What is it?
The act of converting verbal (spoken or signed) communication from one language into another.
Why is it important?
Written translation and spoken or signed language interpreting are two very different, but related, professions. Localization specialists source solutions for diverse needs, usually for people who are not specialists in the fields of translation and interpreting. When a requesting party asks for translation services, they might actually need interpreting services instead. For example, a marketer organizing a company event might request translation for the CEO’s presentation. A localization specialist might assume this means translation of written slides but later finds out the person requesting the service actually needs spoken language interpreters. Because these requests are frequently confused, it’s important to know how to handle them when they occur.
Why does a business professional need to know this?
Within the field of interpreting, there are three types of interpreting services that businesses most frequently require:
- Conference interpreting: live interpreting of a presentation or a webinar, usually at a company’s user conference or internally run event.
- Escort interpreting: a typical practice for business discussions or negotiations where the parties do not share a common language and, therefore, need an interpreter. This is quite common for dealings between Japan and Western countries, for example.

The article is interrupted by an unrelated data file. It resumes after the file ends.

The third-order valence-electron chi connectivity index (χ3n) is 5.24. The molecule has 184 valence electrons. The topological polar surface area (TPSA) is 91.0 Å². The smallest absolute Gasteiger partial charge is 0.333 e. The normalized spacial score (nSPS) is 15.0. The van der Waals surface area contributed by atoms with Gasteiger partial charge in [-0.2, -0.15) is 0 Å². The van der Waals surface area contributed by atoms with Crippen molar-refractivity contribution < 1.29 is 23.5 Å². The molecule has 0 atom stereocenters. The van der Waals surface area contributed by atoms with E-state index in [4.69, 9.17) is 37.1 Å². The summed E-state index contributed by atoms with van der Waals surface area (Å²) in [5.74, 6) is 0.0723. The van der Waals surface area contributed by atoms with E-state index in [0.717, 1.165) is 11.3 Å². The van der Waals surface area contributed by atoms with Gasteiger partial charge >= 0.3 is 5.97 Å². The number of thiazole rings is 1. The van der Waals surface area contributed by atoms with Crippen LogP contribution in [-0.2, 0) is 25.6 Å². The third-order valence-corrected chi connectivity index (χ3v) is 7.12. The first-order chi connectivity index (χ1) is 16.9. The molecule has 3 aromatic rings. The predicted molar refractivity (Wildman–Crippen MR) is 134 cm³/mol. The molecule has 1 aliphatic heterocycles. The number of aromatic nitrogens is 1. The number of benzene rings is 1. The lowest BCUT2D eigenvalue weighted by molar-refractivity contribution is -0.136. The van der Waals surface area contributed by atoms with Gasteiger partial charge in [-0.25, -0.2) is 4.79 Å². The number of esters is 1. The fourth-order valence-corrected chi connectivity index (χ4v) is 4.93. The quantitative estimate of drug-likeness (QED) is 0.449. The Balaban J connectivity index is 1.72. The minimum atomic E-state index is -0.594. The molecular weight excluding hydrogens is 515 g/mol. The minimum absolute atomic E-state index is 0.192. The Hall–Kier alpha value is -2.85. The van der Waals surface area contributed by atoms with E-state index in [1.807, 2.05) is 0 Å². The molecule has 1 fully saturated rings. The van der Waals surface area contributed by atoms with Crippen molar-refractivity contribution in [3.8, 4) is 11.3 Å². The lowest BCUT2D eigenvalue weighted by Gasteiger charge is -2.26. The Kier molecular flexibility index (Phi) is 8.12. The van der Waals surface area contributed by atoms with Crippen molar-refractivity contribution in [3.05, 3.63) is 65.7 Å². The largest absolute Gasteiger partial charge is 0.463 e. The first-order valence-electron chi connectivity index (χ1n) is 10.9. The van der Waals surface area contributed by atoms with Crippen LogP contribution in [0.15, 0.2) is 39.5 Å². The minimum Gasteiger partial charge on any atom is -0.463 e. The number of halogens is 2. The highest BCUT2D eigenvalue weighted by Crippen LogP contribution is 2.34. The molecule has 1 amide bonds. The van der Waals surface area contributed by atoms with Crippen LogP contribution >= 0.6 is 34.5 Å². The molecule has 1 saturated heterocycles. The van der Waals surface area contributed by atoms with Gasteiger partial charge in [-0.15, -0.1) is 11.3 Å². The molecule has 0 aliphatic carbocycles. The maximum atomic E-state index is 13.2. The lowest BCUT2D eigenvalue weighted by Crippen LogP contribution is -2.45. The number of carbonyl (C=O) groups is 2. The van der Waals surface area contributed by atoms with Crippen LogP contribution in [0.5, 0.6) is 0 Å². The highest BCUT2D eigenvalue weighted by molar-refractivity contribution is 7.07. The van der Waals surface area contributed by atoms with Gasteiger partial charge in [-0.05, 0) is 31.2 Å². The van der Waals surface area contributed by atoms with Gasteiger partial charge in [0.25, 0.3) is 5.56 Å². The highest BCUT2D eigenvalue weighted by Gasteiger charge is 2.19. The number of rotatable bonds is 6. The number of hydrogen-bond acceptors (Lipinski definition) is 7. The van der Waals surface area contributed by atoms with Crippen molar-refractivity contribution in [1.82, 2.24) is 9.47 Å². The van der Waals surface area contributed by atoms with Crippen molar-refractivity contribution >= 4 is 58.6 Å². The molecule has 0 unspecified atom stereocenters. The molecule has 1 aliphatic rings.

- Remote interpreting: used for shorter conversations, such as phone calls or video calls, in which parties do not share a common language and communicate through an interpreter who is in another location.
Each service has different types of service providers, is suited to different use cases, and has different billing methods.
Finding and hiring interpreters differs greatly from sourcing translation services. Conference and escort interpreters are usually booked directly in the country where they are needed, through a professional association such as AIIC.net, although they can be booked via agencies that work with AIIC interpreters and provide equipment rental. These services are usually booked for the day or, less commonly, by the half-day, with multiple interpreters being booked on a rotation to ensure that a fresh interpreter is continually available. Remote interpreting is billed by the minute and offered by telephone and video interpreting companies.
When businesses rely on their own bilingual employees as interpreters, this can create a high risk and opportunity cost. Professional services are more reliable, but interpreters should be briefed in detail in advance to provide optimal quality.